* If a single ICBM can destroy a city, why were they launching hundreds of nukes? Isn't that NoKillLikeOverkill?
** Cities aren't the only targets, you also target the other side's missile sites. These missile sites are dispersed so as to require individual targeting. This means you need at least one nuke for every nuke the other side has, plus all the others you need to hit other targets. The other side, of course, has the same philosophy, so they deploy more nukes to hit your nukes, you deploy more nukes to hit their nukes, and so on and so forth. Throw in ballistic missile submarines which can take out your nukes but cannot be themselves targeted in return, and your grand strategy eventually becomes "rocks fall, everyone dies".
** If you're going to launch the nukes, drop ''that'' big a hammer, then make sure they can never get back up. A similar rationale is used by cops for "double-tapping" when they resort to lethal force.
** Also, the sheer number of nukes alone was intended as intimidation, as part of Mutually Assured Destruction -- essentially sending the message to the other side that no matter if even half their nuclear arsenal was destroyed in a first strike, there would still be enough to ensure the complete annihilation of the enemy.
*** Not just overkill. Planners had to assume that a large number of missiles would miss their targets (Against "hard" targets like ICBM silos, strategic command posts, and some megastructures, even a nuke has to hit very close), be shot down by [=SAMs=] (exceptionally difficult, but possible), or simply malfunction (rain, manufacturing flaws, blast from other warheads, or a malfunction with the launch vehicle owing to lack of maintenance). After the Soviet Union fell, documents were obtained suggesting that Soviet planners assumed a thirty percent failure rate, and a high number of misses. That's why they targeted so many missiles in the first place.
*** In addition, Soviet strategists were convinced that the US intended to launch a first strike against Soviet missile bases at some point[[note]]In a sense we did have such a policy, in that we never renounced a first-strike posture in GodzillaThreshold situations such as the one presented in the film-- the Soviets had, at least publicly[[/note]], so they built massive redundancy into their targeting systems. Kansas City itself was likely targeted in real life by fifteen or more missiles, all originating from different launch sites, and each target - Whiteman Air Force Base, the ICBM sites, the Kansas City Plant - was likely similarly overtargeted.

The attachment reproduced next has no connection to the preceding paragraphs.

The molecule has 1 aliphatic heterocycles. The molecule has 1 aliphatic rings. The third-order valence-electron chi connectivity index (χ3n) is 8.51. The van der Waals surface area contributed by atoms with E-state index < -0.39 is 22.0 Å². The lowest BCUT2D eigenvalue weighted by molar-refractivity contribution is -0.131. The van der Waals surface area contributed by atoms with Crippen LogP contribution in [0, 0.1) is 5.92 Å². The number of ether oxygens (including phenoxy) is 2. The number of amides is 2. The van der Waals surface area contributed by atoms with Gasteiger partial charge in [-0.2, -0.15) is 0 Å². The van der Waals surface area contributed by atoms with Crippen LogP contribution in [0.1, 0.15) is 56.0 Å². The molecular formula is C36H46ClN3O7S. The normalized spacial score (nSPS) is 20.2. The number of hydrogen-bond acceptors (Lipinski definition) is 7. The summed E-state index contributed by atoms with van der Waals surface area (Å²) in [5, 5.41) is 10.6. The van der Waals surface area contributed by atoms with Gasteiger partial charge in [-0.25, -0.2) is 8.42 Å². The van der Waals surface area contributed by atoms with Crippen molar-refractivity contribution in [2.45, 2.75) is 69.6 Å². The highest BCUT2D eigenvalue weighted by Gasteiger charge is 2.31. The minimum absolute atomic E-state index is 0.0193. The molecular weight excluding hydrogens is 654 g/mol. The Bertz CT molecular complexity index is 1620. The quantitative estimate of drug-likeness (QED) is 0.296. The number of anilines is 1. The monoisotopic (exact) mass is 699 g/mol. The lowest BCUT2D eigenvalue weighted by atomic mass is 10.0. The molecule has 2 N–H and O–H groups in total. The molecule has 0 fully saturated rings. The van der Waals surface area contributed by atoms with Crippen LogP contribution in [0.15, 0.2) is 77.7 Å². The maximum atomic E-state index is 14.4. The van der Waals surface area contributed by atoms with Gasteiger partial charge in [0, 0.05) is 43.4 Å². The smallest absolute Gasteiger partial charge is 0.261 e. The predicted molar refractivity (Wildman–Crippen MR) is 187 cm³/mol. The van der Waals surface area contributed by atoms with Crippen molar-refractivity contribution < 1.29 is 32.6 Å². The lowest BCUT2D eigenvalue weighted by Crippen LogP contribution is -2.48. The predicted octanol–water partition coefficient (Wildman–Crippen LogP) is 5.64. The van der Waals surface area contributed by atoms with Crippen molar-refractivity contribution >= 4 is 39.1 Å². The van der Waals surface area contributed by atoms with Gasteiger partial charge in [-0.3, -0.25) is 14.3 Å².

* In one scene Jim Dahlberg's horse is dead, but in the next he's driving a wagon and four. Where did those horses come from?
** This and other apparent errors were caused mainly by ExecutiveMeddling. The network had originally wanted the film to be four hours long so it could run on two successive nights. The director didn't think that breaking up the show at the point of the attack was a good idea and wanted it to run 2 1/2 hours on one night, but he dutifully shot the whole four hours. When it became apparent that the network couldn't sell any ads for the post-attack section, however, they requested the director to cut the film down to 1 1/2 hours to minimize their losses. The director finally negotiated a two-hour runtime, but in doing so he was forced to cut a number of scenes, such as:
*** a neat special effects scene showing the destruction of Kansas City from the cockpit of a 737;
*** a scene showing how the hospital got its radio;
*** the immediate effects of the blast on the University of Kansas, including how Joe Huxley's glasses were broken;
*** most of the backstory of the Hendrys, Sam Ichiya, and Airman [=McCoy's=] family;
*** how Jim Dahlberg got the horses, and the identity of the old man they found lying dead in their kitchen;
*** the reason for the ribbon Denise Dahlberg was wearing in the gymnasium (it was a triage sign meaning [[spoiler:no chance of survival]])
*** Nurse Bauer's [[spoiler:death]] scene
* Really, why are they using hair ribbons as a mark? How did that conversation go? "Hmm, how should we identify people with no chance of survival, many of whom are losing hair? I know! How about a hair ribbon? That's makes total sense!"
** The idea was that it was all they had.
** She wore the ribbon around her neck, not on her head.
** In RealLife they use color-coded tags. The reason they use color coded tags is that if they run out of tags, they can still rely on the color codes with whatever happens to be convenient - scraps of paper, cloth, markers, or in this case, ribbon. Black is code for "don't waste medical attention on this person, they are doomed." The real life tags have red (meaning needs immediate medical intervention) and black on the same tear-off strip so that the red tag can be quickly removed if immediate medical help is not available.
** It's just a ribbon. There's no particular reason why it has to be a ''hair'' ribbon. Denise was merely making tragic conversation. Steven and many other people are visibly wearing it on their arms.